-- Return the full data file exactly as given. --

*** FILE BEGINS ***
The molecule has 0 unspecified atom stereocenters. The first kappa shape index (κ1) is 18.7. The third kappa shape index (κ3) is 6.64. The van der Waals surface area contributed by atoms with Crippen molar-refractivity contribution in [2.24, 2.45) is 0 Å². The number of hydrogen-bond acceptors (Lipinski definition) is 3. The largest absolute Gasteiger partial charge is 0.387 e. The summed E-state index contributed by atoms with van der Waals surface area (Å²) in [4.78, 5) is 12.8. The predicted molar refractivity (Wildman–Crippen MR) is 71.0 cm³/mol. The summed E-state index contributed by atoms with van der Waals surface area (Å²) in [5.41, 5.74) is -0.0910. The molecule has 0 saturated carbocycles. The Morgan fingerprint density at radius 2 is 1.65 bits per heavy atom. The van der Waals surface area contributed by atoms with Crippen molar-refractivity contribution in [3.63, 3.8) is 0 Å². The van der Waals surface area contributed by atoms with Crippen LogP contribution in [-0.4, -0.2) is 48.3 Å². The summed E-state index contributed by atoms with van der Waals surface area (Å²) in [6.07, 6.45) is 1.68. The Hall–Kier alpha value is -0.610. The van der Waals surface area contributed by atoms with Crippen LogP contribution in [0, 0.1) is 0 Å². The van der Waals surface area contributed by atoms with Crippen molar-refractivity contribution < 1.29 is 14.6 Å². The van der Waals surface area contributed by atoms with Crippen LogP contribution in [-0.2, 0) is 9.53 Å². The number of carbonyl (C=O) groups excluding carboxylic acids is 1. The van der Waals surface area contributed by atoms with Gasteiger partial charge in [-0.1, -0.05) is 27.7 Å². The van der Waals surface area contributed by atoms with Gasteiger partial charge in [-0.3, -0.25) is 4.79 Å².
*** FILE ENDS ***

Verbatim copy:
The molecule has 0 unspecified atom stereocenters. The first kappa shape index (κ1) is 18.7. The third kappa shape index (κ3) is 6.64. The van der Waals surface area contributed by atoms with Crippen molar-refractivity contribution in [2.24, 2.45) is 0 Å². The number of hydrogen-bond acceptors (Lipinski definition) is 3. The largest absolute Gasteiger partial charge is 0.387 e. The summed E-state index contributed by atoms with van der Waals surface area (Å²) in [4.78, 5) is 12.8. The predicted molar refractivity (Wildman–Crippen MR) is 71.0 cm³/mol. The summed E-state index contributed by atoms with van der Waals surface area (Å²) in [5.41, 5.74) is -0.0910. The molecule has 0 saturated carbocycles. The Morgan fingerprint density at radius 2 is 1.65 bits per heavy atom. The van der Waals surface area contributed by atoms with Crippen molar-refractivity contribution in [3.63, 3.8) is 0 Å². The van der Waals surface area contributed by atoms with Crippen LogP contribution in [-0.4, -0.2) is 48.3 Å². The summed E-state index contributed by atoms with van der Waals surface area (Å²) in [6.07, 6.45) is 1.68. The Hall–Kier alpha value is -0.610. The van der Waals surface area contributed by atoms with Crippen LogP contribution in [0, 0.1) is 0 Å². The van der Waals surface area contributed by atoms with Crippen molar-refractivity contribution < 1.29 is 14.6 Å². The van der Waals surface area contributed by atoms with Crippen LogP contribution in [-0.2, 0) is 9.53 Å². The number of carbonyl (C=O) groups excluding carboxylic acids is 1. The van der Waals surface area contributed by atoms with Gasteiger partial charge in [-0.1, -0.05) is 27.7 Å². The van der Waals surface area contributed by atoms with Gasteiger partial charge in [-0.3, -0.25) is 4.79 Å².